Felons typically find that most things are challenging when they return to society, which includes finding a place to live as well as getting a job. Much of society seems to turn its back on felons, and opportunities are not easily found. Felons do have options for somewhere to live even though those selections may be restricted.
Many felons look for an apartment or house to rent as their financial resources are limited. This blog post will address whether or not landlords run background checks.
- Rental Application Information
- Factors in a Landlord Background Check
- Can You Run a Background Check on Yourself?
- Recommended Action
Rental Application Information
When renting an apartment or house, there is a variety of information required for an application. It begins with basic contact information, including full name, and either a driver’s license or Social Security Number along with an email address.
Going beyond the basic data and requiring a tenant background check as part of the application can provide many benefits to a landlord. There are several reasons landlords typically require tenant background checks:
- To protect themselves from liability – Landlords can obtain as much information as possible because of a concern of other tenants’ safety.
- To discourage tenants who are trying to hide something – Requiring a tenant background check will address tenants who are trying to hide something and who may cause problems.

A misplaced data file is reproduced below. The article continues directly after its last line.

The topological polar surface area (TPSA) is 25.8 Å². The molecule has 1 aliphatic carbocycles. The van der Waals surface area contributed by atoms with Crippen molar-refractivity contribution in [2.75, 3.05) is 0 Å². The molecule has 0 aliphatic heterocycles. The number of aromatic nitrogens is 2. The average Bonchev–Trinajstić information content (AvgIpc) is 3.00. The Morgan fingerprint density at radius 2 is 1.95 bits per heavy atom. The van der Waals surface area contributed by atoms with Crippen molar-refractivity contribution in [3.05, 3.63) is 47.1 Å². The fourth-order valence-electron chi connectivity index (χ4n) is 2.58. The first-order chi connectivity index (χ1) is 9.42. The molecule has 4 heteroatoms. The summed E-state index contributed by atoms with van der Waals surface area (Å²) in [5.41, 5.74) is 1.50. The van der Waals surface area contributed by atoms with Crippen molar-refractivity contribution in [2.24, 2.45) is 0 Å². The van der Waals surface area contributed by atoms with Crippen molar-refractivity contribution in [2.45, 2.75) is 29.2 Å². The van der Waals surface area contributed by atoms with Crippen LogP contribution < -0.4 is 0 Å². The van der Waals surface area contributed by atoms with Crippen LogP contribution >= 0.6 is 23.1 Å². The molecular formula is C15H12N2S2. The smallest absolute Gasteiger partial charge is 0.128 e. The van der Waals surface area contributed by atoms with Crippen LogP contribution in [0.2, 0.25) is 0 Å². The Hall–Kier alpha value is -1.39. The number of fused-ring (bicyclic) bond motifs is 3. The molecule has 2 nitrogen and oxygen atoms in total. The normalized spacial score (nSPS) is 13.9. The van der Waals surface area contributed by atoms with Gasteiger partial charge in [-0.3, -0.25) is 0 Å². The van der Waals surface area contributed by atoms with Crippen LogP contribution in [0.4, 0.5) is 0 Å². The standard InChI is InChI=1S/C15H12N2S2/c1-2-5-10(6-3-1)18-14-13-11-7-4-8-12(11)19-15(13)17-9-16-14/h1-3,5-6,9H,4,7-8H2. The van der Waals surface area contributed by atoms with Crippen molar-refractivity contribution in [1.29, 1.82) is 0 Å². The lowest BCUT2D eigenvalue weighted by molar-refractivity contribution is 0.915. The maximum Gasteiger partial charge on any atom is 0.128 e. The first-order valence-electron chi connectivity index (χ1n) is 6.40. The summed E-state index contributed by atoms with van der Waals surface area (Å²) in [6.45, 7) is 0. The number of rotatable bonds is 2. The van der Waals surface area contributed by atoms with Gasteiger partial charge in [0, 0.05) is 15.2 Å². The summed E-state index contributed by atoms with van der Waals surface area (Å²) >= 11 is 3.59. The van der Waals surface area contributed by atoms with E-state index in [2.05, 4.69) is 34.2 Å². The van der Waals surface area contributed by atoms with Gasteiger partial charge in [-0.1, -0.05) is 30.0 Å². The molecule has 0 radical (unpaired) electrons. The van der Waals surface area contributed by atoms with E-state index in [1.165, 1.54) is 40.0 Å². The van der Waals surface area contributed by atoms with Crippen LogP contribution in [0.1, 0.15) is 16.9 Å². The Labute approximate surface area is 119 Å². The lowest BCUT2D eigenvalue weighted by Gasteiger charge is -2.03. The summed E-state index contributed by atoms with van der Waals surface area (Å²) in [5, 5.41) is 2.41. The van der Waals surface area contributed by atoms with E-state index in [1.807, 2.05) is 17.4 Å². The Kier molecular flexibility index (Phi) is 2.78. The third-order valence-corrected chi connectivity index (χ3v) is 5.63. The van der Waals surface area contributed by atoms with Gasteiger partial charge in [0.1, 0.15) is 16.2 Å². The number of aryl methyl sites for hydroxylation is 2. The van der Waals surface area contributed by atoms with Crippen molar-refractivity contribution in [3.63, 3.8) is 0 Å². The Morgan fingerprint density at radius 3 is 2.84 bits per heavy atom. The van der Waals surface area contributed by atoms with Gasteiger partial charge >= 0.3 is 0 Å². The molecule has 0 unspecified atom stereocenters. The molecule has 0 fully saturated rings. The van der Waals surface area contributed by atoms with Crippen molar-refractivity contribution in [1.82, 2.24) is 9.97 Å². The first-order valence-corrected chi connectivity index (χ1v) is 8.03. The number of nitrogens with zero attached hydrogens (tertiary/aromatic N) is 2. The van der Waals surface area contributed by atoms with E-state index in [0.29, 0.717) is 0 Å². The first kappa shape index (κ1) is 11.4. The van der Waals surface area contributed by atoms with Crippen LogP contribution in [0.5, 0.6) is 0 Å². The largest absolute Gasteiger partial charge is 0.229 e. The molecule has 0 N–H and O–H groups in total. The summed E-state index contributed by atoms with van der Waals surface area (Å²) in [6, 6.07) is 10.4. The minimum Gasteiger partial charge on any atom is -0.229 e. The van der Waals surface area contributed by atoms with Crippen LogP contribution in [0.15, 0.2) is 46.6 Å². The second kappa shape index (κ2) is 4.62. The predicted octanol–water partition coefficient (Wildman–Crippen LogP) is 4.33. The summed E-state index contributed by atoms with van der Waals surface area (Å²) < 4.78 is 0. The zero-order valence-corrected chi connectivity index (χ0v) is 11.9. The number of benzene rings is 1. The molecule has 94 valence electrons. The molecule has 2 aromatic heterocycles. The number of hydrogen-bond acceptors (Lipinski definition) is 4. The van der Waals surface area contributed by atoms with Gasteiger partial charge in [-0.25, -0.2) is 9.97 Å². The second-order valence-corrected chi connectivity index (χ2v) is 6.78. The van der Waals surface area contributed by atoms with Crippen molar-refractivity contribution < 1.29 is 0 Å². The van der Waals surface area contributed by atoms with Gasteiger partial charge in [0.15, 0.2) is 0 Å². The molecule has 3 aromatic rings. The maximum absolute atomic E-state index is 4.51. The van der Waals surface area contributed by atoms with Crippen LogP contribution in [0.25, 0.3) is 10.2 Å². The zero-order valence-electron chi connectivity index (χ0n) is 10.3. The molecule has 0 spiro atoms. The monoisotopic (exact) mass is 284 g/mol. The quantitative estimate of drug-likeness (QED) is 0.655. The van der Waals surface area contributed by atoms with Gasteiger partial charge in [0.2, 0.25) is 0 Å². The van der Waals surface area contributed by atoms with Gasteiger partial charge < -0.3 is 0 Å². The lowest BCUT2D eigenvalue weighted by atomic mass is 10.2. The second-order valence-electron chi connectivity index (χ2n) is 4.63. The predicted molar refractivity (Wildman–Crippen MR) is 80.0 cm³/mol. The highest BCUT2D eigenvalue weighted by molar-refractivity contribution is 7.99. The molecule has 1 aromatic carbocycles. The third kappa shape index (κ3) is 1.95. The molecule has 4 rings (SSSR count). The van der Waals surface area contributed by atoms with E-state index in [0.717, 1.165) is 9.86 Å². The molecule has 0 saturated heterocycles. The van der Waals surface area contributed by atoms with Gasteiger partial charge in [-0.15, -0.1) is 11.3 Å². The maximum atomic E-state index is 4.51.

- To verify application information – This is to verify if an applicant was truthful, especially about a criminal history.
- To reduce tenant turnover – Requiring a tenant background check helps attract high-quality tenants who are more likely to stay long-term.
- To keep neighbors and community safe – Landlords think about who they are allowing to live in the community to protect individuals from potential harm.
Factors in a Landlord Background Check
Before renting a unit, an applicant may be required to give written permission for a tenant background check. Many landlords run some type of background check. They want to make a sound decision on tenants for the safety and security of the complex and its residents.
The primary factors in tenant screening are:
- Credit history
- Rental history
- Criminal records
- Employment and income
- Social Security Number
Landlords are looking for tenants who will pay rent consistently, treat their units with care, and be trouble-free tenants and neighbors. Landlords can use whatever screening criteria they want as long as they apply the criteria in a non-discriminatory manner. If they ask a question of one renter, they must ask it of all renters who apply to live in their units in order to avoid discrimination. Any tenant that is denied tenancy from a screening report must be informed in writing as to the reason.
A credit check is usually the most important part of a landlord’s background check. This will show whether there is financial stability and also how debts are handled. A landlord tends to believe that anyone who is late on their bills will also be late on their rent.